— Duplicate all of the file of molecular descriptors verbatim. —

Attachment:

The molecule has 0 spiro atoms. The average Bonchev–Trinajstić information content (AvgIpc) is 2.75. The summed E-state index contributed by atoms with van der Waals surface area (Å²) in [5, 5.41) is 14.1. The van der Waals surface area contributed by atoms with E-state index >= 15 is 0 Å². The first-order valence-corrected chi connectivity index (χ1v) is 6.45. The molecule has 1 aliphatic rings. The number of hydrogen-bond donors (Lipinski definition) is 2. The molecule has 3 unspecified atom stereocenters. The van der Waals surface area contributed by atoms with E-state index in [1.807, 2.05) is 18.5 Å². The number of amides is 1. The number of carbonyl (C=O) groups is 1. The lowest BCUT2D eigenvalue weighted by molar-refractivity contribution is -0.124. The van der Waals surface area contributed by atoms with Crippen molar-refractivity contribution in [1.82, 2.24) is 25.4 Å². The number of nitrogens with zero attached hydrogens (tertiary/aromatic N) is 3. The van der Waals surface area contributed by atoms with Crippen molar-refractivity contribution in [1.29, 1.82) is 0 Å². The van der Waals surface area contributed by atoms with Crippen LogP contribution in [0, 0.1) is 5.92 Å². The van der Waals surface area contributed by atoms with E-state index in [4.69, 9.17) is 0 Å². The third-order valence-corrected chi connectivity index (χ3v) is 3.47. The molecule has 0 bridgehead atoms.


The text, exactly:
The molecule has 0 spiro atoms. The average Bonchev–Trinajstić information content (AvgIpc) is 2.75. The summed E-state index contributed by atoms with van der Waals surface area (Å²) in [5, 5.41) is 14.1. The van der Waals surface area contributed by atoms with E-state index >= 15 is 0 Å². The first-order valence-corrected chi connectivity index (χ1v) is 6.45. The molecule has 1 aliphatic rings. The number of hydrogen-bond donors (Lipinski definition) is 2. The molecule has 3 unspecified atom stereocenters. The van der Waals surface area contributed by atoms with E-state index in [1.807, 2.05) is 18.5 Å². The number of amides is 1. The number of carbonyl (C=O) groups is 1. The lowest BCUT2D eigenvalue weighted by molar-refractivity contribution is -0.124. The van der Waals surface area contributed by atoms with Crippen molar-refractivity contribution in [1.82, 2.24) is 25.4 Å². The number of nitrogens with zero attached hydrogens (tertiary/aromatic N) is 3. The van der Waals surface area contributed by atoms with Crippen molar-refractivity contribution in [1.29, 1.82) is 0 Å². The van der Waals surface area contributed by atoms with Crippen LogP contribution in [0, 0.1) is 5.92 Å². The van der Waals surface area contributed by atoms with E-state index in [4.69, 9.17) is 0 Å². The third-order valence-corrected chi connectivity index (χ3v) is 3.47. The molecule has 0 bridgehead atoms.